46
Socializing
.83
76
Internal Motivation/Confidence
Lack of Anxiety
.82
37

SD
497
.89
68
.42
61
.86
77
.87
61
.53
74
.83
62
20
21
.82
57
20

17
23
22
24
15
24

17

Range across all 14 99.

Results
An exploratory factor analysis using principal axis factoring with a direct oblimin oblique
rotation was conducted in order to extract items for the factor structure. Skewness and
kurtosis were assessed. The number of factors that were extracted was determined by
eigenvalues (Kaiser, 1958), Cattells scree test (Cattell, 1966), parallel analysis (Horn, 1965),
and minimum average partial (Velicer, 1976). The number of factors to be retained was
informed by these analyses and reasoning assessed through past scientific knowledge.
Cattells scree test suggested that there were 11 factors, the parallel analysis suggested
that there were 10 factors, and the revised minimum average partial suggested that there
were 9 factors. Therefore, it was concluded that the hypothesis was not supported and, in
fact, a 10 factor stucture was supported in the ASICS.

The ASICS is an important measure for assessing college students success in
a more global manner than relying on GPA and course grades alone.
Conducting more research on and including this measure would likely
increase the visibility of the measure to practitioners in a college or university
setting.
While there appears to be some weak evidence for 9 factors, the current
study found that there are likely 10 factors represented on the ASICS.
More research is needed to confirm 10 factors, specifically in a more diverse
college sample.
Additionally, future research should consider the effects of incentivizing
participants through course credit. This could lead students to falsely believe
that they should answer in an overly positive manner.

References
Cattell, B.R. (1966). The scree test for number of factors. Multivariate Behavioral Research, 1(2). 245-276.
Kaiser, H.F. (1958). The varimax criterion of analytic rotation in factor analysis. Psychometrika, 23, 187 -200.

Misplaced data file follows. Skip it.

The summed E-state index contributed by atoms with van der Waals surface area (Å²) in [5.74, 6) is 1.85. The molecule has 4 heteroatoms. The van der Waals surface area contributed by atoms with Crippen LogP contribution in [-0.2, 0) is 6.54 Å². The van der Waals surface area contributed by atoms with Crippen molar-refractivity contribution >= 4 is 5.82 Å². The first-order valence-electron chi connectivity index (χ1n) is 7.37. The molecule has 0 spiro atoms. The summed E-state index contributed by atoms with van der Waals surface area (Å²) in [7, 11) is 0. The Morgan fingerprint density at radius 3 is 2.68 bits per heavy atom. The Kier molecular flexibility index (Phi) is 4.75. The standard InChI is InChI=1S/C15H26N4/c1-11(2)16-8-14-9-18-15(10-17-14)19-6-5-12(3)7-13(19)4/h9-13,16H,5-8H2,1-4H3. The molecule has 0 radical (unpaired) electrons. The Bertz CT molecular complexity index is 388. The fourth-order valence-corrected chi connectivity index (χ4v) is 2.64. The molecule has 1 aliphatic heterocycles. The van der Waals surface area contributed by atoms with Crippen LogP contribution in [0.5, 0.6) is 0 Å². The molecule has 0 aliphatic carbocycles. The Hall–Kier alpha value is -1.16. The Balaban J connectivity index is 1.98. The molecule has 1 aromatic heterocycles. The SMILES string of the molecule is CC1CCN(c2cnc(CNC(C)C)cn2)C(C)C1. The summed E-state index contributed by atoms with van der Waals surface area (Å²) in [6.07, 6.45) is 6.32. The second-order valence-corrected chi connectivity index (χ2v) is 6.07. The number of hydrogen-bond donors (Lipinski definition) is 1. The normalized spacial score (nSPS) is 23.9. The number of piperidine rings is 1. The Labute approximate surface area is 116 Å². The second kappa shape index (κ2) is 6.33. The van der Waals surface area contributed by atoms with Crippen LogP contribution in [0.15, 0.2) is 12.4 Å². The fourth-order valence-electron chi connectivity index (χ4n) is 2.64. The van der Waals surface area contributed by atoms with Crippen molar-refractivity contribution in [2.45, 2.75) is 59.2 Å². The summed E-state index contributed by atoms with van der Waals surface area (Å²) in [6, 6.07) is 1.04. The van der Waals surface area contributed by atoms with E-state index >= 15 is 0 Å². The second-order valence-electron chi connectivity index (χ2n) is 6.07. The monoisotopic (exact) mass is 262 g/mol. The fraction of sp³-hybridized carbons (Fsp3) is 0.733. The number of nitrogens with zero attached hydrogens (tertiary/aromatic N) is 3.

Lovibond, S. H., & Lovibond, P. F. (1995). Manual for the depression anxiety stress scales. Sydney: Psychology
Foundation.
Mathis, E.L., Bullock-Yowell, E., Leuty, M., and Nicholson, B. (2016). Congruence with College Major in Light
of Cognitive Influence and Work Roles. (Unpublished masters thesis) University of Southern Mississippi,
Hattiesburg, Mississippi.
National Center for O*NET Development. Interest Profiler (IP) Short Form. O*NET Resource Center. Retrieved
from https://www.onetcenter.org.org/IPSF.htlm
Prevatt, F., Li, H., Welles, T., Festa-Dreher, D., Yelland, S., & Lee, J. (2011).The Academic Success
Inventory for College Students: Scale Development and Practical Implications for Use with Students. Journal
Of College Admission, (211), 26-31.
Swanson, J. L., & Hansen, J. C. (1986). A clarification of Holland's construct of differentiation: The
importance of score elevation. Journal Of Vocational Behavior, 28(2), 163-173. doi:10.1016/00018791(86)90049-7
Velicer, W. F. (1976). Determining the number of components from the matrix of partial correlations.
Psychometrika, 41(3), 321 327.
Welles, T. L. (2010). An analysis of the Academic Success Inventory for College Students: construct validity
and factor scale invariance. Unpublished doctoral dissertation, Florida State University, Tallahassee, FL.
Wooten, E. & Bullock-Yowell, E. (2015). Does overall level of career interest relate to student academic
success. Poster presentation at the USM Undergraduate Research Symposium, University of Southern
Mississippi, Hattiesburg, MS.